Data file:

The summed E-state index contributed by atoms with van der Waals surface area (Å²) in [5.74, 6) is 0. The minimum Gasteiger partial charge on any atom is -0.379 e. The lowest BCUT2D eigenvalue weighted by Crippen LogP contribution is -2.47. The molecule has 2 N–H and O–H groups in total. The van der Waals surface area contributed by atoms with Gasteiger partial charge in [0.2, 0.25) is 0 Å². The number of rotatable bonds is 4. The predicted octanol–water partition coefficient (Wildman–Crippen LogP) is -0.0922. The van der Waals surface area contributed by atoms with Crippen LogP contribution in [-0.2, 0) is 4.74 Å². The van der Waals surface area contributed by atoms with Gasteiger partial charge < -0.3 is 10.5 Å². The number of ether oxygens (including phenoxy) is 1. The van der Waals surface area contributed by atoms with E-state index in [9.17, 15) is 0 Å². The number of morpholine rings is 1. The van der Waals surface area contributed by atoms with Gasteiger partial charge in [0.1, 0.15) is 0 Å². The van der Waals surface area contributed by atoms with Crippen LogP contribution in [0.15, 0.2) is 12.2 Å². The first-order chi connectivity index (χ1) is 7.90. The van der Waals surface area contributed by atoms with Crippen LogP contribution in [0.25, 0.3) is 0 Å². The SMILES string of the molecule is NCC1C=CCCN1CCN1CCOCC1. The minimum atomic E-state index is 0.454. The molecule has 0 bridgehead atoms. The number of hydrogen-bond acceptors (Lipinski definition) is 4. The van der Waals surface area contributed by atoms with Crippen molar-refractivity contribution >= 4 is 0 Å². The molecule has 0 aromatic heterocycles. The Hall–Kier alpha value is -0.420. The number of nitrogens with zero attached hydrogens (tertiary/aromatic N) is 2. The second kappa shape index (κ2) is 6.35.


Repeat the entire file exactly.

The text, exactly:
The summed E-state index contributed by atoms with van der Waals surface area (Å²) in [5.74, 6) is 0. The minimum Gasteiger partial charge on any atom is -0.379 e. The lowest BCUT2D eigenvalue weighted by Crippen LogP contribution is -2.47. The molecule has 2 N–H and O–H groups in total. The van der Waals surface area contributed by atoms with Gasteiger partial charge in [0.2, 0.25) is 0 Å². The number of rotatable bonds is 4. The predicted octanol–water partition coefficient (Wildman–Crippen LogP) is -0.0922. The van der Waals surface area contributed by atoms with Crippen LogP contribution in [-0.2, 0) is 4.74 Å². The van der Waals surface area contributed by atoms with Gasteiger partial charge < -0.3 is 10.5 Å². The number of ether oxygens (including phenoxy) is 1. The van der Waals surface area contributed by atoms with E-state index in [9.17, 15) is 0 Å². The number of morpholine rings is 1. The van der Waals surface area contributed by atoms with Gasteiger partial charge in [0.1, 0.15) is 0 Å². The van der Waals surface area contributed by atoms with Crippen LogP contribution in [0.15, 0.2) is 12.2 Å². The first-order chi connectivity index (χ1) is 7.90. The van der Waals surface area contributed by atoms with Crippen LogP contribution in [0.25, 0.3) is 0 Å². The SMILES string of the molecule is NCC1C=CCCN1CCN1CCOCC1. The minimum atomic E-state index is 0.454. The molecule has 0 bridgehead atoms. The number of hydrogen-bond acceptors (Lipinski definition) is 4. The van der Waals surface area contributed by atoms with Crippen molar-refractivity contribution >= 4 is 0 Å². The molecule has 0 aromatic heterocycles. The Hall–Kier alpha value is -0.420. The number of nitrogens with zero attached hydrogens (tertiary/aromatic N) is 2. The second kappa shape index (κ2) is 6.35.